clock menu more-arrow no yes mobile

Filed under:

The Spurs re-signed Danny Green and that's a good thing

Mar. 27, 2012; Phoenix, AZ, USA; San Antonio Spurs guard/forward Danny Green during game against the Phoenix Suns at the US Airways Center. The Spurs defeated the Suns 107-100. Mandatory Credit: Mark J. Rebilas-US PRESSWIRE
Mar. 27, 2012; Phoenix, AZ, USA; San Antonio Spurs guard/forward Danny Green during game against the Phoenix Suns at the US Airways Center. The Spurs defeated the Suns 107-100. Mandatory Credit: Mark J. Rebilas-US PRESSWIRE

Sports Illustrated's Sam Amick reports that the Spurs have re-signed Danny Green to a 3-year, $12 million contract with all 3 years fully guaranteed. PATFO have made their first move of this off-season and it was a good one. Follow me after the jump to figure out why.

These are the questions and thoughts I imagine some Spurs fans have on their minds right now:

I'm disappointed. I wanted the Spurs to go for a big-time free agent, not re-sign Green.

Contrary to popular belief, the Spurs didn't have a lot of cap room to work with this off-season. They were $9 million below the cap without accounting for Duncan's new salary, and they couldn't use that space until they re-signed or renounced Timmy because of his cap hold. They couldn't get a big time free agent unless they were really creative. Getting a productive young player for what's a below average salary is a great move by the Spurs

Does this affect the Spurs' chances of getting Boris Diaw or any other free agent?

With Green's new deal, the Spurs are still under the cap by about $5 million. Duncan's salary will surely put them above the cap, where they will have the full MLE to spend on Boris Diaw or some other free agent, unless Tim's contract pays him more than $15 million the first year (highly unlikely). The full MLE pays $15 million over 3 years, which sounds about right in terms of compensation for what Boris Diaw provides.

Is Green worth that much money?

Yes, he is. I'll show you the per 36 minutes stats from two players.Danny_green

Pretty even, right? Player 1 shoots more from 2 and gets a better field goal percentage while also getting to the line more, but Player 2 shoots better from 3 while shooting more, assists a little bit better, and is equally good rebounding the ball and making plays on defense.

Player 1 is Nicolas Batum, who is reportedly signing a $12 million a year offer sheet from the Wolves. Player 2 is, of course, Danny Green. Their advanced stats are pretty similar as well. Considering Danny will get paid three times less, I'd call it a good deal.

If you prefer to compare Green's deal to those signed by similar players in the past, we have this nice little table courtesy of timvp from SpursTalk.


It's pretty clear Danny Green deserved that contract but, more importantly, it's clear he was going to get it from someone else if the Spurs didn't offer it to him.

Can he maintain that production?

The excellent 3-point shooting might be an statistical aberration, but the rest of his production should be maintainable. Green plays all-out when he's on the court and takes pride on his defense, which leads me to believe he will earn every dollar of that contract. Ideally, Green will continue to shoot over .400 from 3, but even if he doesn't, his contract would be reasonable and it wouldn't be crazy to suggest he might improve in other areas.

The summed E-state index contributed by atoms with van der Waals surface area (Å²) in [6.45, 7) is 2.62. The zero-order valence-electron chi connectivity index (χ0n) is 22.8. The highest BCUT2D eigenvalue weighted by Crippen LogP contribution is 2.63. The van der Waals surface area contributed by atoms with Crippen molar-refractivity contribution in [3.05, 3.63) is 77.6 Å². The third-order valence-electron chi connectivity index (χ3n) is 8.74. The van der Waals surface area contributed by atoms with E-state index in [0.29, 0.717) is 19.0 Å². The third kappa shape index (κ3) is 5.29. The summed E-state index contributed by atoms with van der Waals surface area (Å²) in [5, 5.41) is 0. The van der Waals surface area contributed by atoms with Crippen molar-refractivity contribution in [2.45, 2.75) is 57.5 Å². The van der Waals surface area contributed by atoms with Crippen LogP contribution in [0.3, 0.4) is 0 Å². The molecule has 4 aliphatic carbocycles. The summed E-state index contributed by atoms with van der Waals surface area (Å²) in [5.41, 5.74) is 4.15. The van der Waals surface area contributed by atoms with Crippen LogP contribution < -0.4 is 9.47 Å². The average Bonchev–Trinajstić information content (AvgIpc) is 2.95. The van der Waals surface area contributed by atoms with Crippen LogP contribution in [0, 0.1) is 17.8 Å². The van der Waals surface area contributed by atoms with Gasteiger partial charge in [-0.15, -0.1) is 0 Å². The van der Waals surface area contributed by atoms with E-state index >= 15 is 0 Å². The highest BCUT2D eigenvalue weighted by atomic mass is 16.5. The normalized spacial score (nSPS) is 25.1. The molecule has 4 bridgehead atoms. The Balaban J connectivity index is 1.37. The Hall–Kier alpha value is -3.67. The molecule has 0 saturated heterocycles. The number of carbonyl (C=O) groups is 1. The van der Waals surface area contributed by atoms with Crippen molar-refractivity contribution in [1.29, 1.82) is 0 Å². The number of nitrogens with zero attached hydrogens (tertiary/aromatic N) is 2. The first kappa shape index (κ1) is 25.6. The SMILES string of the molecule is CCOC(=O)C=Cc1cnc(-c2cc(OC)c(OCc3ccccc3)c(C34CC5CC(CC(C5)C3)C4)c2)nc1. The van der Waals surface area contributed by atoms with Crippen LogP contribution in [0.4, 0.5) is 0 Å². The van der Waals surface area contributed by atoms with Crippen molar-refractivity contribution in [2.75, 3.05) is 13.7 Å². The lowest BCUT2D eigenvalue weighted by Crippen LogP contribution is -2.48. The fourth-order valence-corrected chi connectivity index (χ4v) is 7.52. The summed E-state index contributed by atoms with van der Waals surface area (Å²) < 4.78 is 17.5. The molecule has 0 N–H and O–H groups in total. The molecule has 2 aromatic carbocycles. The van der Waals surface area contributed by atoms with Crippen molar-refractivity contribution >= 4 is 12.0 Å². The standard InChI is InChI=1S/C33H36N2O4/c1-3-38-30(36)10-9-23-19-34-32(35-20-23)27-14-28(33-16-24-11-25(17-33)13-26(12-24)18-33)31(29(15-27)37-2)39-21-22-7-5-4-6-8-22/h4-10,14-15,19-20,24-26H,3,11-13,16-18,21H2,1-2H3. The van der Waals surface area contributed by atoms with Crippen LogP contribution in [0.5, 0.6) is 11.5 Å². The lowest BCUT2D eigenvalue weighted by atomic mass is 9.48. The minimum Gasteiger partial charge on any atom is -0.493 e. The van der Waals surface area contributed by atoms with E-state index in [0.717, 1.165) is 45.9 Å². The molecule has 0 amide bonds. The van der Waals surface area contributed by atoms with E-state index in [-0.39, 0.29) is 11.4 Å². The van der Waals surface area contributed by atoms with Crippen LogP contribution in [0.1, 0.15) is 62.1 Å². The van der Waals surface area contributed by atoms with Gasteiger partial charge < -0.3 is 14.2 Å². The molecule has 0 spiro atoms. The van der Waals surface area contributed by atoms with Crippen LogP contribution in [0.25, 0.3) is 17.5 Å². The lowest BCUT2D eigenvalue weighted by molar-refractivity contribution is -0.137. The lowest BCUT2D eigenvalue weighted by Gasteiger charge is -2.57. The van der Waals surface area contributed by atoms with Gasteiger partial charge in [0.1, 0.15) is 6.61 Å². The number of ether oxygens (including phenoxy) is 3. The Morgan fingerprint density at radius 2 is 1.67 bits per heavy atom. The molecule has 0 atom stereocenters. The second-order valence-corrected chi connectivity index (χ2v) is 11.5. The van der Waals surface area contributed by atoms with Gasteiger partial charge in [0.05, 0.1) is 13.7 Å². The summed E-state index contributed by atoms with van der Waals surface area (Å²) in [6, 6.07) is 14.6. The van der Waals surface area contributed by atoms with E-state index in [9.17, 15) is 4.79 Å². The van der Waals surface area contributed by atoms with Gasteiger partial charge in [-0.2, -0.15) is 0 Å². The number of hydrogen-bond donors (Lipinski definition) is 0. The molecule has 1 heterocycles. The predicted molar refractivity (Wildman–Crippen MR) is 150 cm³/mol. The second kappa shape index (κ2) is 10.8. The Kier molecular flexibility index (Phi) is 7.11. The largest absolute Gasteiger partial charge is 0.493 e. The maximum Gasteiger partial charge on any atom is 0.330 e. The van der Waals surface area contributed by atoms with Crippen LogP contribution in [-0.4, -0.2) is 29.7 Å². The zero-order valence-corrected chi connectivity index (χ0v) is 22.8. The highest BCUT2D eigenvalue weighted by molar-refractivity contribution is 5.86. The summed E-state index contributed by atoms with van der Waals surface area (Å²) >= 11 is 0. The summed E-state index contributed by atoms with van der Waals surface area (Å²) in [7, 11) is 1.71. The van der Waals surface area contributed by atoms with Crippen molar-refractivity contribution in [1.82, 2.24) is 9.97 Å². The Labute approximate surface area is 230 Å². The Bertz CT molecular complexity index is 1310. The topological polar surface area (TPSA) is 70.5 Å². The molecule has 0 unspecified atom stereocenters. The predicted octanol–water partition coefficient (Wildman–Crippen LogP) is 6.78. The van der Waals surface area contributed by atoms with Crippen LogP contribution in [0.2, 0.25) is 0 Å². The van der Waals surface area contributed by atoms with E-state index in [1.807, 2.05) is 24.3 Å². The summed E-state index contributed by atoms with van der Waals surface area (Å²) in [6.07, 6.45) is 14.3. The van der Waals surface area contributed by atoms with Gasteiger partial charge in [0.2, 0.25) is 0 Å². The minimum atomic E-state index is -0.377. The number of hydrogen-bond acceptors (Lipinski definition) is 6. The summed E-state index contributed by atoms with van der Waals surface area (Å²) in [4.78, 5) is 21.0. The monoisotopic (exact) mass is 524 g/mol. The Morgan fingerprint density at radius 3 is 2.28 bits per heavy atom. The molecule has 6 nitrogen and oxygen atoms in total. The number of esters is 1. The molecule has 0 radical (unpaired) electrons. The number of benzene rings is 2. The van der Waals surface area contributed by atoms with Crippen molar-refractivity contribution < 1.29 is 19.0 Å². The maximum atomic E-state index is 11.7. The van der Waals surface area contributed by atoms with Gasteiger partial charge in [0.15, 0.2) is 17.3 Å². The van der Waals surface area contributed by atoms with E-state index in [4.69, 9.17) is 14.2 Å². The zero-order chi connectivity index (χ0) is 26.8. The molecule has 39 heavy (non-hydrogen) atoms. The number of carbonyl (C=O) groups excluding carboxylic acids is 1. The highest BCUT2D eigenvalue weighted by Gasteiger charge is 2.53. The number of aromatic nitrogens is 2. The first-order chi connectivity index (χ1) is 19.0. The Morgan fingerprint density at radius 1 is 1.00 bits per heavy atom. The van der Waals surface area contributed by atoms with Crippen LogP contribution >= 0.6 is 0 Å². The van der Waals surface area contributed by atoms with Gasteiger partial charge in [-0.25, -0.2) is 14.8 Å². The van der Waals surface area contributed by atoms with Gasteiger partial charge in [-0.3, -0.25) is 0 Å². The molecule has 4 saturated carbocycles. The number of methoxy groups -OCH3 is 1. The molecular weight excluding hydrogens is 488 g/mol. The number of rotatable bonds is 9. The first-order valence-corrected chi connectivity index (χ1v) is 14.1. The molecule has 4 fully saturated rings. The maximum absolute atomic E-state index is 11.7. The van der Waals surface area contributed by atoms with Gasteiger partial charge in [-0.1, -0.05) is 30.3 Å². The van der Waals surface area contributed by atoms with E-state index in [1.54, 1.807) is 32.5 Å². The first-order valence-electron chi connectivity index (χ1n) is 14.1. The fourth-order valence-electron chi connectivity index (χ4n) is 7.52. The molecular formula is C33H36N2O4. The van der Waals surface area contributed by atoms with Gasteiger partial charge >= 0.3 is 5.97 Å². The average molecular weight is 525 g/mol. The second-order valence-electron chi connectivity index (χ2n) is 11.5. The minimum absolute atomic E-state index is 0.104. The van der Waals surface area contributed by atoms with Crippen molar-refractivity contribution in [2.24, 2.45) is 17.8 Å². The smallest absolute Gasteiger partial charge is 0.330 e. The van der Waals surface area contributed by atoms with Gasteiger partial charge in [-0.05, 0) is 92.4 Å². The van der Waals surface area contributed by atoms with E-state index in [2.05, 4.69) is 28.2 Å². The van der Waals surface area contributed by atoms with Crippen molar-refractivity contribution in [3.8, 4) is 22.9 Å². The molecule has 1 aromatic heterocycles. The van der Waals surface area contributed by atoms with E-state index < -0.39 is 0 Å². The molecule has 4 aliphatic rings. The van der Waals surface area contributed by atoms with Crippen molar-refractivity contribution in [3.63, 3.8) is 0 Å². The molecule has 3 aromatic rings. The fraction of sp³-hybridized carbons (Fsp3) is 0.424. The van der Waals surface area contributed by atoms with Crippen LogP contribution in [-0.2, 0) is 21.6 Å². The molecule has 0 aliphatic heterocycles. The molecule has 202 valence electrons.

But he disappeared in the Conference Finals!

Get out of here with that. It was his first playoffs as a pro, playing against a fantastic team and without having the full trust of his coach yet. Pop reduced Green's role on that series because he was missing shots, yet his defense was solid. He has to work on being more consistent with his shot and with not letting his offense dictate his focus on defense, but Green was a good player all season long and in the first two playoff series, a pleasant surprise not a lot of us were expecting. He's also healthy and durable enough to sop up minutes and allow Manu to rest and can guard three positions. A single series does not a career make, and Danny is aware that he failed to come up big and wants another shot.

How does this contract affect future salary cap flexibility?

Not a lot, really. It's a perfectly movable contract, so the Spurs won't be "stuck" with Green unless he regresses significantly. The new contract eats up some of the cap space the Spurs were supposed to have next off-season, but it's better to have a solid, young player like Green under contract than having cap space; after all, San Antonio is not a popular free agent destination and that's not going to change as Tim, Manu and Tony get older.

What's next?

The Spurs are reportedly working out the kinks with Nando De Colo's agent to bring the French combo guard over for next season. With Green and possibly De Colo signed, the Spurs should be able to focus on getting a big man, since they are covered in terms of guards and wings. They'll have the bi-annual exception and the mid-level exception to work with. Assuming De Colo signs for the bi-annual exception ($4 million over 2 years), they can offer a 3 year, $15 million contract to the big of their choice, be it Diaw or someone else.

So that pretty much covers it. The Spurs re-signed 24-year-old Danny Green to a completely reasonable contract: not too short, not too long and certainly not too pricey. Now they can focus on ironing out the details on Duncan's contract and bringing back or replacing Boris Diaw.

Welcome back Danny!